Journeying towards God

God appeared to be a monster, and I fled. I found Christianity as a framework, an understanding of good behaviour which would train or mould me into a good person. Underneath the training, held down by powerful guards but never silenced, was something I could not name, which acted through me or influenced me in ways I did not know.

I attempt to use words, and even the word “I” breaks down here: “I” in that paragraph is the “I” “I” imagine, which the part of me which is conscious conceives to be how “I” am, how it imagines my personality and character to be. Underneath there is an unconscious I, the thing I could not name.

The journey towards God is bringing what is unconscious into consciousness, so that the conscious conception of the nature of the person as a human being comprises the totality, the whole nature of that human being. For each person it is different. My understanding of it includes some theology, some psychology, but mainly is my dogged attempt to find that unknown being, to see what I could not see, to dissolve the pretences and blind spots preventing me from seeing; and my experience is of it-I, breaking through from below.

It feels like a river- however firmly the river has been dammed, eventually the stream breaks through and the natural flow asserts itself.

I am made in the image of G-d, so I may be like Christ. In Him the divine and human nature are united without separation, without mixture, without confusion and without alteration. This is Miaphysitism, the belief of the Oriental Orthodox (Churches including the Coptic, Syriac and Ethiopian), a word I have just learned. I am not, yet, so united, but believe this non-dual state is possible for all people.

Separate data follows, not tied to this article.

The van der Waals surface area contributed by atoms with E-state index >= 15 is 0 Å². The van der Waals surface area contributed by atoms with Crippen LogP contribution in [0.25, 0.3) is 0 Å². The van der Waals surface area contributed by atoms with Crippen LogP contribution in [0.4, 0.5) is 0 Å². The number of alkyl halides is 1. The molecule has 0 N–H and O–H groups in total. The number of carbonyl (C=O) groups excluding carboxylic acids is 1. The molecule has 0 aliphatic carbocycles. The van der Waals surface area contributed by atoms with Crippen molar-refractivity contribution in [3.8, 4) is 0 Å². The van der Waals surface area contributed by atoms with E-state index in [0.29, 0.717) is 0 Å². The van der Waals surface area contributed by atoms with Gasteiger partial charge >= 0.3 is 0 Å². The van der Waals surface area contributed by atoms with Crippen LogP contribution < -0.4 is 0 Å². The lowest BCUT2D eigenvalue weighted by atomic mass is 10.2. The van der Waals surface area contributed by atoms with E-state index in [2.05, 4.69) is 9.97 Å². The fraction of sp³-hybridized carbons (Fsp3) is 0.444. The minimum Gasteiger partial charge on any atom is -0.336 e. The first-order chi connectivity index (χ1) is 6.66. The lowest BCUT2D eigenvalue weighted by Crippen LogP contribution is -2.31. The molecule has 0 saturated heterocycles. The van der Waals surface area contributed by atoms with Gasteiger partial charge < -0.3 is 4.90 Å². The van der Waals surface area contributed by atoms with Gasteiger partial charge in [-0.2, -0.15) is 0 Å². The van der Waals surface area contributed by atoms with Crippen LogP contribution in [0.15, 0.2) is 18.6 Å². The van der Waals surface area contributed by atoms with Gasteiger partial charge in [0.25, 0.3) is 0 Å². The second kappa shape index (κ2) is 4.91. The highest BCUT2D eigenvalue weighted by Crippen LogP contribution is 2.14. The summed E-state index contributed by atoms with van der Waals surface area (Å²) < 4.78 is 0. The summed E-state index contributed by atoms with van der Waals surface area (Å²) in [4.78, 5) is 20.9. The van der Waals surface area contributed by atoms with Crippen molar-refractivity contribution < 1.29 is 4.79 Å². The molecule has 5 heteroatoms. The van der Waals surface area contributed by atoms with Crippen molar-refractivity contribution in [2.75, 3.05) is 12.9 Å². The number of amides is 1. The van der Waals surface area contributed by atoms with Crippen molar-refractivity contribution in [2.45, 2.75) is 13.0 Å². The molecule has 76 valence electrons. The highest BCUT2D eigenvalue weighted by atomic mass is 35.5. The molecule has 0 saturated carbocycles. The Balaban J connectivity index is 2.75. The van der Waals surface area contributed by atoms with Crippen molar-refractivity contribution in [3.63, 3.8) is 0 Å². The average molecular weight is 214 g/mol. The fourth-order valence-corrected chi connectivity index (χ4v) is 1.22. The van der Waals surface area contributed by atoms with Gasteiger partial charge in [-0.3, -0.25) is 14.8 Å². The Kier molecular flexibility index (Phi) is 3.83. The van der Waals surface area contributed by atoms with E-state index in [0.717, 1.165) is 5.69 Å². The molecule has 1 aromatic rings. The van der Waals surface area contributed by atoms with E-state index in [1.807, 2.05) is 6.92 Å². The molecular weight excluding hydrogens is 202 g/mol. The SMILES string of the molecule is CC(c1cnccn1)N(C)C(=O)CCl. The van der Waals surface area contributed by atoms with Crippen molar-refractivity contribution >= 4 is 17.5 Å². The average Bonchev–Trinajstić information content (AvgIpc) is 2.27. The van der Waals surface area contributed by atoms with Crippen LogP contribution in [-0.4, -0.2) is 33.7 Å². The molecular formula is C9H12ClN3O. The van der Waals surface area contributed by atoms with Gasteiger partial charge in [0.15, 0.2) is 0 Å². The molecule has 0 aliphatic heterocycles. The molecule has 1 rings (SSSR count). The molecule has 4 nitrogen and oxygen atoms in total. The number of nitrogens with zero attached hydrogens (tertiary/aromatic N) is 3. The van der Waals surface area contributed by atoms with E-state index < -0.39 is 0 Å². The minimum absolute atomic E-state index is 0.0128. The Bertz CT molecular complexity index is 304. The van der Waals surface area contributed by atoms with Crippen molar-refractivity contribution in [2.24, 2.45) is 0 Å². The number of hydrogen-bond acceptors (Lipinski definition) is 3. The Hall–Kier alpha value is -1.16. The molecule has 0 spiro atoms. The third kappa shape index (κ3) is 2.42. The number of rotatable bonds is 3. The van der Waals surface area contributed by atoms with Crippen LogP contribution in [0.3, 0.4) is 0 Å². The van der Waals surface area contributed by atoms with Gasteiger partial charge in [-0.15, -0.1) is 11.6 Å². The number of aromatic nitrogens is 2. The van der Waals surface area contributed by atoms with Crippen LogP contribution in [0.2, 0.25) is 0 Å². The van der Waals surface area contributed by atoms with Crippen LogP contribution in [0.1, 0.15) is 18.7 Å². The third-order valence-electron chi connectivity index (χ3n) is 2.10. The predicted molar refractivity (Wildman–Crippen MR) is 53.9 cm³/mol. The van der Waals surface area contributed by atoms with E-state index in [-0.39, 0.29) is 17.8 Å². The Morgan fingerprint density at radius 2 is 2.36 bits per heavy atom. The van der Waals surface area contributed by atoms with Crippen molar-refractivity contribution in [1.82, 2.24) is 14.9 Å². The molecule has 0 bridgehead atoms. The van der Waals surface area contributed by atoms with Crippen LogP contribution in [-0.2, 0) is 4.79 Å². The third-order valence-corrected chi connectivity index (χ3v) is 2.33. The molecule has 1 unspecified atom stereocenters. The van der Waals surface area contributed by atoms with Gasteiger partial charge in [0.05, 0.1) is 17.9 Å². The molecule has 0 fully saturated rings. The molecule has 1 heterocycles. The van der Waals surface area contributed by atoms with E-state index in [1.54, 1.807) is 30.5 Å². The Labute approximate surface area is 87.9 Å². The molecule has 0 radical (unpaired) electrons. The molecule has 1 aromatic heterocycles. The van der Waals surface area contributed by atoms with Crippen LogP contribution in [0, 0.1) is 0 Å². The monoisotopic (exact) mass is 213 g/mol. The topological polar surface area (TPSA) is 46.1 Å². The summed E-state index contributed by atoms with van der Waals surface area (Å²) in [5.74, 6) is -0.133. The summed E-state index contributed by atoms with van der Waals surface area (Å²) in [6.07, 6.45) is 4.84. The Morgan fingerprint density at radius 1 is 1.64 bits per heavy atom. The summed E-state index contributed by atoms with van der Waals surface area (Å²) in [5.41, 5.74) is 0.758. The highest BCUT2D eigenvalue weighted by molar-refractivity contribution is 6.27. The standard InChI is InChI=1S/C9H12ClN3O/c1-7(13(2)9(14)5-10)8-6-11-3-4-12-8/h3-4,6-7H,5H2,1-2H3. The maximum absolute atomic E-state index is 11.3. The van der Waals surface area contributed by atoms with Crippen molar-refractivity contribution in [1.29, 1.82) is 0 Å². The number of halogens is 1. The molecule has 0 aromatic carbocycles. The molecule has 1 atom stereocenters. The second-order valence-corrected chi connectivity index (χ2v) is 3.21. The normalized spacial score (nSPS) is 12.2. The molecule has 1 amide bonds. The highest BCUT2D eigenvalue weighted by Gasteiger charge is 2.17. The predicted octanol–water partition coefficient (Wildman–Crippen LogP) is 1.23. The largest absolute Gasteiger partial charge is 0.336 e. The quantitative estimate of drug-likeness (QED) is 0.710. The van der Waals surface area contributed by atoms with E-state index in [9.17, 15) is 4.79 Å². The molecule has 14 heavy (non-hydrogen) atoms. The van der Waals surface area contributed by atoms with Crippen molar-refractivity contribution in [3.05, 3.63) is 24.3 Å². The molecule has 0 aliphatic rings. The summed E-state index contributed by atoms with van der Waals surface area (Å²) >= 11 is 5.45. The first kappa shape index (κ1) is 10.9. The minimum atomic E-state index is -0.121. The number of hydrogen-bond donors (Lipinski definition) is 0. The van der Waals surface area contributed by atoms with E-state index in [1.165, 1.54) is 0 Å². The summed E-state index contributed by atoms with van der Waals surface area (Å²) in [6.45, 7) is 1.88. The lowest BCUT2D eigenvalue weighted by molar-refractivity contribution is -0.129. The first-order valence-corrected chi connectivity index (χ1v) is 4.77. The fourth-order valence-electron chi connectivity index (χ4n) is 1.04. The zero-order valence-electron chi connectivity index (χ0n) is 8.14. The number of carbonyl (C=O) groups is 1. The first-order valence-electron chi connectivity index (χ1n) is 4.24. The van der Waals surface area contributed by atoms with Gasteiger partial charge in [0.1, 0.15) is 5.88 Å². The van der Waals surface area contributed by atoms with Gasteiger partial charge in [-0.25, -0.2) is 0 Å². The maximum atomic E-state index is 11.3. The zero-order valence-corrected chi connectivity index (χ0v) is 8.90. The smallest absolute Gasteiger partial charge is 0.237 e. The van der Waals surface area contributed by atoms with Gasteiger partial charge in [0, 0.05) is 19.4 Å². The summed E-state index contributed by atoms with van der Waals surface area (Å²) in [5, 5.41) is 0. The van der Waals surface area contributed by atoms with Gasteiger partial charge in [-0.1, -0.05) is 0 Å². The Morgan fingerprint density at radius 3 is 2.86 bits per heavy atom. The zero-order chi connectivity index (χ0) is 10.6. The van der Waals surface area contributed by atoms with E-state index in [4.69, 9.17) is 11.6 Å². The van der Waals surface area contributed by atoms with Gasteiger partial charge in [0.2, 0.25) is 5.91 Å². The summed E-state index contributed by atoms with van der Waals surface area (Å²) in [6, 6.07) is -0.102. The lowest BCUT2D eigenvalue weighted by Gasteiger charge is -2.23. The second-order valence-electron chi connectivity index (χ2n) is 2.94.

I want to be understood, heard, believed, accepted. That “I” is the unconscious “I”, where all my power, desire, love and creativity reside. First, in an act of self-surrender, by the conscious I. This may be aided by others, seeing and valuing the unconscious I, accepting in the moments when it bursts forth: in the counsellor’s “unconditional positive regard”, perhaps. For I, united I-I, know it.

The journey involves shedding my introjects, all the judgments of others I have taken into my conscious understanding of who I am of what is important and therefore what I should consider important and therefore what I value, which is not what


being the unconscious I

truly value. For the Buddha, who had fabulous wealth, and had been taught to value that wealth, it involved leaving that wealth behind, but that does not mean that anyone can learn from him that they should “give all they have to the poor”, or that ceasing to value wealth and instead valuing what elementary Buddhist textbooks teach will be liberating. The liberation, the non-duality, is in shedding whatever one is forced to value which one would not have valued without that external force.


state that rather it means setting aside all you imagine you think is important, and delving to what is truly important to you.

Ah. That unconscious I is speaking, more and more, which puts the conscious I in fear, excitement and delight. Sometimes- more and more- I and I unite and I am one.

Mystic language appeals to me, yet materialist language may be available. This is a healing process, a maturing process- the river will not be dammed in the end. Religion may aid devotees towards it, if it does not create more introjects to ensnare those devotees. Humans will our freedom.